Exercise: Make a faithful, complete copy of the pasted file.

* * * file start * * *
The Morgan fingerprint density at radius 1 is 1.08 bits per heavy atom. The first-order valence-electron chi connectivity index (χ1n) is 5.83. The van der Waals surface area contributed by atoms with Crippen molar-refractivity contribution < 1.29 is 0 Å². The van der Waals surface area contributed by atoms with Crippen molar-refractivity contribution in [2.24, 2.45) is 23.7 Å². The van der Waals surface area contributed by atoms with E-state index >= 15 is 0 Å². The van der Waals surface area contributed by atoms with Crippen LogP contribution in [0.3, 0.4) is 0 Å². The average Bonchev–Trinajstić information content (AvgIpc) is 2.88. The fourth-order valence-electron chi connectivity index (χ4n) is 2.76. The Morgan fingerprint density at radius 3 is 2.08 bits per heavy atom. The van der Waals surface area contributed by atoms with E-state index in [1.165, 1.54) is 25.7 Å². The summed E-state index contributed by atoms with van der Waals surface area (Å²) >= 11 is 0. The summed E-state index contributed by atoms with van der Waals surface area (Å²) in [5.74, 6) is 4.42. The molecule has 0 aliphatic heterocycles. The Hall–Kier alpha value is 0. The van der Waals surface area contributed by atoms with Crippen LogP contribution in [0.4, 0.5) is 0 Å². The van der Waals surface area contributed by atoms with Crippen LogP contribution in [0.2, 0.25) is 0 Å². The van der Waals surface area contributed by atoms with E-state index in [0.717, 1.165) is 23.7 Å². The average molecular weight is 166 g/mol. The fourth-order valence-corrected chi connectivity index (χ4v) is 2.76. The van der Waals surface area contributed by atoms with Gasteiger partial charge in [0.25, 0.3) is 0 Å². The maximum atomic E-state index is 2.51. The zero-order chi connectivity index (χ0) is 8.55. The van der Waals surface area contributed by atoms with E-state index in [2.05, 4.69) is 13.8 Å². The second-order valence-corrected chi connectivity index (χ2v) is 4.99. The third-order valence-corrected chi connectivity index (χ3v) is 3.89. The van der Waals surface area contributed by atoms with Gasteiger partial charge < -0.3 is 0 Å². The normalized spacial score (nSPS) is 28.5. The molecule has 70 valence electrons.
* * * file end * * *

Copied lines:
The Morgan fingerprint density at radius 1 is 1.08 bits per heavy atom. The first-order valence-electron chi connectivity index (χ1n) is 5.83. The van der Waals surface area contributed by atoms with Crippen molar-refractivity contribution < 1.29 is 0 Å². The van der Waals surface area contributed by atoms with Crippen molar-refractivity contribution in [2.24, 2.45) is 23.7 Å². The van der Waals surface area contributed by atoms with E-state index >= 15 is 0 Å². The van der Waals surface area contributed by atoms with Crippen LogP contribution in [0.3, 0.4) is 0 Å². The average Bonchev–Trinajstić information content (AvgIpc) is 2.88. The fourth-order valence-electron chi connectivity index (χ4n) is 2.76. The Morgan fingerprint density at radius 3 is 2.08 bits per heavy atom. The van der Waals surface area contributed by atoms with E-state index in [1.165, 1.54) is 25.7 Å². The summed E-state index contributed by atoms with van der Waals surface area (Å²) >= 11 is 0. The summed E-state index contributed by atoms with van der Waals surface area (Å²) in [5.74, 6) is 4.42. The molecule has 0 aliphatic heterocycles. The Hall–Kier alpha value is 0. The van der Waals surface area contributed by atoms with Crippen LogP contribution in [0.4, 0.5) is 0 Å². The van der Waals surface area contributed by atoms with Crippen LogP contribution in [0.2, 0.25) is 0 Å². The van der Waals surface area contributed by atoms with E-state index in [0.717, 1.165) is 23.7 Å². The average molecular weight is 166 g/mol. The fourth-order valence-corrected chi connectivity index (χ4v) is 2.76. The van der Waals surface area contributed by atoms with Gasteiger partial charge in [0.25, 0.3) is 0 Å². The maximum atomic E-state index is 2.51. The zero-order chi connectivity index (χ0) is 8.55. The van der Waals surface area contributed by atoms with E-state index in [2.05, 4.69) is 13.8 Å². The second-order valence-corrected chi connectivity index (χ2v) is 4.99. The third-order valence-corrected chi connectivity index (χ3v) is 3.89. The van der Waals surface area contributed by atoms with Gasteiger partial charge < -0.3 is 0 Å². The normalized spacial score (nSPS) is 28.5. The molecule has 70 valence electrons.